Enlightenment. Apricity. Biorevelation.
Those three names have rocketed Nebraska students to semifinalists for the Mars 2020 “Name the Rover” contest.
The three students are among 155 from across the nation to be chosen as semifinalists in the competition. The winner will get to name NASA’s rover and see the spacecraft launch in July from Cape Canaveral Air Force Station in Florida.
The rover weighs more than 2,300 pounds. It will search for signs of past microbial life, characterize the planet’s climate and geology, collect samples for future return to Earth and pave the way for human exploration of the red planet, according to a press release.
The spacecraft is expected to touch down on Mars in February 2021.
Here are Nebraska’s name submissions:
Oslo Gegg of Lincoln submitted the name Enlightenment in the grades 5-8 category. Oslo said the name fits the rover because rovers help expand knowledge of Earth’s close neighbor and help enlighten us.
“I believe rover names should be inspiring and represent not only our newfound knowledge of Mars, but a symbol for learning everywhere, regardless of location, or subject,” Oslo wrote.
Oslo is in fifth grade at Sheridan Elementary School.
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Calvin Goodall of Omaha submitted the name Apricity in the grades 9-12 category. Apricity is defined as the warmth of sunlight during the winter. Calvin wrote that the name is literal and metaphorical.
“On one hand, it literally represents the rover as the rover will experience the warmth of the sun during the frigid Martian winter,” Calvin wrote. “On the other hand, it figuratively represents humanity spreading its light and warmth throughout the solar system.”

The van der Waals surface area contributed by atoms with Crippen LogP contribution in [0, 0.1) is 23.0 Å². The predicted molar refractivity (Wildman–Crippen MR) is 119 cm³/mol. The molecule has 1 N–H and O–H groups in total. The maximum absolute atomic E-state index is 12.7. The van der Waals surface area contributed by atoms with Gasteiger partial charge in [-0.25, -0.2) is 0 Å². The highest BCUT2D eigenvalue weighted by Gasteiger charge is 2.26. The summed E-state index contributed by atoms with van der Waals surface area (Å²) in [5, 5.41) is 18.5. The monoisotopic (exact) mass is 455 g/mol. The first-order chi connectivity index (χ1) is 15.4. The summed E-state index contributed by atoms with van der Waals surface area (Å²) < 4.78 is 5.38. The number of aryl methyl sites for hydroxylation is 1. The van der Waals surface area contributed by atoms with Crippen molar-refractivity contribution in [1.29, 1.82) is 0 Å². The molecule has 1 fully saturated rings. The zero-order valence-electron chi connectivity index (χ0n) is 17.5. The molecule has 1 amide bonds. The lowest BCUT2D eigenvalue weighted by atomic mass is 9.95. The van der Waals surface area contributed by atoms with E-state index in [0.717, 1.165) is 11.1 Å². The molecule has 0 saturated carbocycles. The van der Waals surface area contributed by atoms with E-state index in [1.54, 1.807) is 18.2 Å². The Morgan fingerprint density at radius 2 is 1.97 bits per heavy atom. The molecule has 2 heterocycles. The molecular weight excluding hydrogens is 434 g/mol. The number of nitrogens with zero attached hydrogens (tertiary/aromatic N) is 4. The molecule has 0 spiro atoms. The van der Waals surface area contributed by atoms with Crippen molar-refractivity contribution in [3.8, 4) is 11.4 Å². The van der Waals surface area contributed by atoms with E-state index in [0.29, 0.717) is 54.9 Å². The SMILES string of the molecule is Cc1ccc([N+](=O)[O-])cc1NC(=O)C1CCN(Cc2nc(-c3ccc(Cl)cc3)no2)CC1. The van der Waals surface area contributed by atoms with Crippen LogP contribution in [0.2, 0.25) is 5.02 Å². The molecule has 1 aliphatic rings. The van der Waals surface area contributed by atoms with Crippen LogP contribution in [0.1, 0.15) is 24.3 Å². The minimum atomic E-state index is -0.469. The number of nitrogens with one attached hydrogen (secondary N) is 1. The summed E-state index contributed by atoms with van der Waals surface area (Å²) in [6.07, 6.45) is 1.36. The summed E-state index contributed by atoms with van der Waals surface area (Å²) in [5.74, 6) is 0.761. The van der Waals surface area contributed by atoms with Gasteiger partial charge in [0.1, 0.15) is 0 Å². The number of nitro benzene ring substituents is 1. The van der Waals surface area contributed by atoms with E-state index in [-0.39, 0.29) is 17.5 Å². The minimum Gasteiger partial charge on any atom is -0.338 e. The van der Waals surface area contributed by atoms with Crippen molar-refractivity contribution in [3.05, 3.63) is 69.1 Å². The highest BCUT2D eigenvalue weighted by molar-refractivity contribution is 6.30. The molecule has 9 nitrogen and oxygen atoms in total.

Calvin is in 10th grade at Omaha’s North High School.
Carter Bell of Omaha submitted the name Biorevelation in the grades K-4 category. He wrote that “bio” means life and “revelation” means an astounding and newly discovered fact.
“This would be a good name because the rover is going to search for signs of life, and it will probably make astonishing new discoveries,” Carter wrote. “I feel that this rover will discover something revolutionary; therefore, it deserves a fitting name.”
Carter is in fourth grade. His submission form did not list his school.
More than 28,000 essays were submitted by K-12 students. The entries were whittled down by volunteer judges from every state and territory.
Next, judges will reduce the competition to nine finalists. The public will have an opportunity to vote on their favorite name in late January. The results of that poll will be considered in the final naming selection.
Mars 2020 is part of a larger program that includes missions to the moon as a way to prepare for human exploration of Mars.